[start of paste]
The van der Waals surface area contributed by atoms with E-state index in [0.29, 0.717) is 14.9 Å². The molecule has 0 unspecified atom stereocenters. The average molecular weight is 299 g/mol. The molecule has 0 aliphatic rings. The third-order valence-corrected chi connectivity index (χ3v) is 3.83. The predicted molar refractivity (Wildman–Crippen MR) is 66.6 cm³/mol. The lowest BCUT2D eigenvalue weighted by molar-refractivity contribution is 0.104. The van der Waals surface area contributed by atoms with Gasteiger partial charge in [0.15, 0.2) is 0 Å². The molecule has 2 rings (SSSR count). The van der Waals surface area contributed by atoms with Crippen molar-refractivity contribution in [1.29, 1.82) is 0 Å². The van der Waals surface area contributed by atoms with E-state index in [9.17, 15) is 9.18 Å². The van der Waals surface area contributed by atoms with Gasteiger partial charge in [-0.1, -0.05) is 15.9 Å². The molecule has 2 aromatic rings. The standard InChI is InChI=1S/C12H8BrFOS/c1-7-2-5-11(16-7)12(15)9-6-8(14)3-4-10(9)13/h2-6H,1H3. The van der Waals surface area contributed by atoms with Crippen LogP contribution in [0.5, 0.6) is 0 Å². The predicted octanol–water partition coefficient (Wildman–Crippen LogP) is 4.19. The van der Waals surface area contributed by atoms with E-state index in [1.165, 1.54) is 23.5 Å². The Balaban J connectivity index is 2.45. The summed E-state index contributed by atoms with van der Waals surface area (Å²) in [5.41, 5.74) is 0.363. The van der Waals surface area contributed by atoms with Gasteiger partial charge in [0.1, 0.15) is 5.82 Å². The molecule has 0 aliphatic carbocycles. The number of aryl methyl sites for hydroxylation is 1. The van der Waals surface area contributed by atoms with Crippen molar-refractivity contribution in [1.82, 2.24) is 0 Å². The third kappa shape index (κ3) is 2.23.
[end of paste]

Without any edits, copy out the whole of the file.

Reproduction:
The van der Waals surface area contributed by atoms with E-state index in [0.29, 0.717) is 14.9 Å². The molecule has 0 unspecified atom stereocenters. The average molecular weight is 299 g/mol. The molecule has 0 aliphatic rings. The third-order valence-corrected chi connectivity index (χ3v) is 3.83. The predicted molar refractivity (Wildman–Crippen MR) is 66.6 cm³/mol. The lowest BCUT2D eigenvalue weighted by molar-refractivity contribution is 0.104. The van der Waals surface area contributed by atoms with Gasteiger partial charge in [0.15, 0.2) is 0 Å². The molecule has 2 rings (SSSR count). The van der Waals surface area contributed by atoms with Crippen molar-refractivity contribution in [1.29, 1.82) is 0 Å². The van der Waals surface area contributed by atoms with E-state index in [9.17, 15) is 9.18 Å². The van der Waals surface area contributed by atoms with Gasteiger partial charge in [-0.1, -0.05) is 15.9 Å². The molecule has 2 aromatic rings. The standard InChI is InChI=1S/C12H8BrFOS/c1-7-2-5-11(16-7)12(15)9-6-8(14)3-4-10(9)13/h2-6H,1H3. The van der Waals surface area contributed by atoms with Crippen LogP contribution in [0.5, 0.6) is 0 Å². The predicted octanol–water partition coefficient (Wildman–Crippen LogP) is 4.19. The van der Waals surface area contributed by atoms with E-state index in [1.165, 1.54) is 23.5 Å². The Balaban J connectivity index is 2.45. The summed E-state index contributed by atoms with van der Waals surface area (Å²) in [5.41, 5.74) is 0.363. The van der Waals surface area contributed by atoms with Gasteiger partial charge in [0.1, 0.15) is 5.82 Å². The molecule has 0 aliphatic carbocycles. The number of aryl methyl sites for hydroxylation is 1. The van der Waals surface area contributed by atoms with Crippen molar-refractivity contribution in [1.82, 2.24) is 0 Å². The third kappa shape index (κ3) is 2.23.